French news from the Aisne is encouraging.  I hope success continues.


There is a howling gale blowing this evening. It is omnipresent in a room with no windows.  Papers fly all over the place as if possessed.


October 24, 1917.


What a night! The wind is howling about our old farmstead; but no doubt you know that too, just over the narrow seas.


Here there is only the Colonel and the Doctor on Headquarters now. The Signal Officer, the Orderly Officer, and the Camouflage Officer have all left.  A new “Signals” comes tomorrow.  The Colonel is a Colonel, and the Doctor is a doctor, and an Irishman and a Roman Catholic with rather pronounced ideas and a tender skin; he also has crude notions about history and literature.  So we have not much in common.  However we do not see much of each other.  I spend the whole day in the office now, I regret to say.


This evening I was in my bedroom, also the office, having a bath in a canvas bucket, when I has no less than five telephone calls in three minutes, all demanding my attendance at the receiver in a state of cold nudity.


There has been no English mails for three days, which is rather boring.


The French are going strong on the Aisne.  Good luck to them.


October 28, 1917.

I am shivering with the cold. The Doctor is writing home, and ends with “I am too cold to write any more.  Au revoir.”  He goes and sits by the fire.


It is about tea time, and I have left my combined office, boudoir and bedroom, which is much too draughty. The mess is not much better, but a fire has just been lit, as it is now dark.  Through a side window, which is without its glass, I can see the silhouette of a farm house a short way away.  It is the home of a 60 pdr. battery, and they are now being heavily shelled with 5.9 Howitzer shells.  I hope the enemy battery does not switch a few minutes more left.


The doctor keeps interrupting me as I write, asking me to listen to jokes in a paper he is reading. I do detest people who persist in reading out extracts from papers one can read for oneself when one wants to, especially when you are doing something else.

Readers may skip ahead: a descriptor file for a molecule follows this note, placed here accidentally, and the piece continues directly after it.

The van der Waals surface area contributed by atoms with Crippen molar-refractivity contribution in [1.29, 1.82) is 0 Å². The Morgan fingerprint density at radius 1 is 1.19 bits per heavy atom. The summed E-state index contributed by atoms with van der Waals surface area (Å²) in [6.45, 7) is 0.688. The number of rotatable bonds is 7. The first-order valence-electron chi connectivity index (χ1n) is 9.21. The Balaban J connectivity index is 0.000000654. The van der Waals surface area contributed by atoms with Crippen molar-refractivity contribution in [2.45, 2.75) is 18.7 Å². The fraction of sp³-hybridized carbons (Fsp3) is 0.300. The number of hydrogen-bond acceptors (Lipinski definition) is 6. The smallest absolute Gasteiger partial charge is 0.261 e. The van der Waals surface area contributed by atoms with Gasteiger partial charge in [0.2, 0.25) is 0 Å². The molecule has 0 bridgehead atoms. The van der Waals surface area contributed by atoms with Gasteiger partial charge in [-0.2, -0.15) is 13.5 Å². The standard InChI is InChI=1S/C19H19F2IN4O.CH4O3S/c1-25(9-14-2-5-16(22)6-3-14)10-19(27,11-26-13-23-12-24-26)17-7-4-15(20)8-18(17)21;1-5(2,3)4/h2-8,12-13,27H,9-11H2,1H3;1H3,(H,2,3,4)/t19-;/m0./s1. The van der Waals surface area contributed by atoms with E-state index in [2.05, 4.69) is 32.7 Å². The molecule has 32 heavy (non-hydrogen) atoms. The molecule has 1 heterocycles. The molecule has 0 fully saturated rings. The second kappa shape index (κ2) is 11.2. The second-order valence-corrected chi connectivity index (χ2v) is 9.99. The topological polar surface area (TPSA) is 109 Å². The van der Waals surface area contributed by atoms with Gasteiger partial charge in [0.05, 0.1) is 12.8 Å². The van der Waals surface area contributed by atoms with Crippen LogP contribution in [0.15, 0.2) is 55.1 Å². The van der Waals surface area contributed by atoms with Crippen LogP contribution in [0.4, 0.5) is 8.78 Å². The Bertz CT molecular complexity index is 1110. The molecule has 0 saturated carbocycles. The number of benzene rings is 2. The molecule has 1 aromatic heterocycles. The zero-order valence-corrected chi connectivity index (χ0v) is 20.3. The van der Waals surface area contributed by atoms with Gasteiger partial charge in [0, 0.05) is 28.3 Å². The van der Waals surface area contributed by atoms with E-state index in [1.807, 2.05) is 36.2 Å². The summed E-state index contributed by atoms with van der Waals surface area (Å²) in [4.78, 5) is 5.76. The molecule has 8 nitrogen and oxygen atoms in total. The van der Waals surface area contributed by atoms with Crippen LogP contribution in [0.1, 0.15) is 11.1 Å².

After strenuous efforts the Doctor managed to mend the old gramophone last night. So to sooth us we had music (?) from “Bubly” and “Zig-zag”.  We needed something to cheer us.  Soon after we were heavily shelled.


I see poor old Trevor Pearse had been wounded. I hope not seriously.  Well! I suppose one cannot go on for ever in the front line.


F. Smith letter 31 October 1917

Oct 31st 17


Dear Father


I will now write you a few lines to let you know the latest news.

I am now with the Batt again, came back last night & feeling much better so when you write put No 10 Platoon not ‘C’ Company’s Mess.

Thank you very much for your nice parcel.  I enjoyed all the goodies very much; it came in very welcome as we are billeted miles from anywhere no chance of buying anything.

I was glad to receive Ethel’s letter.  No doubt you are beginning to wonder when I shall be coming home it is no use to think about it yet as there are a few more men besides me in the army & there is no chance of going until you have been out here 13 or 14 months you have to take your turn so I am not thinking about it until next March but I hope the blooming war will finish before that.

Ciss wrote to me to-day, I am glad you have been staying with them.  I guess you have some lively times in the cold store when the enemy is about I bet you want some spirits to warm yourselves afterwards.  I see you have had to keep a sharp look out when the full moon is on I could not make out what was meant by it at first as I had not read anything about it.

How is everything going at home according to what I can hear people are beginning to get fed up with the war n’est ce pas it is just about time.

Have you seen anything of Darvills lately I hope they are all well.

Well I think I must put a full stop as the news is exhausted & I want to answer several other letters that have collected lately.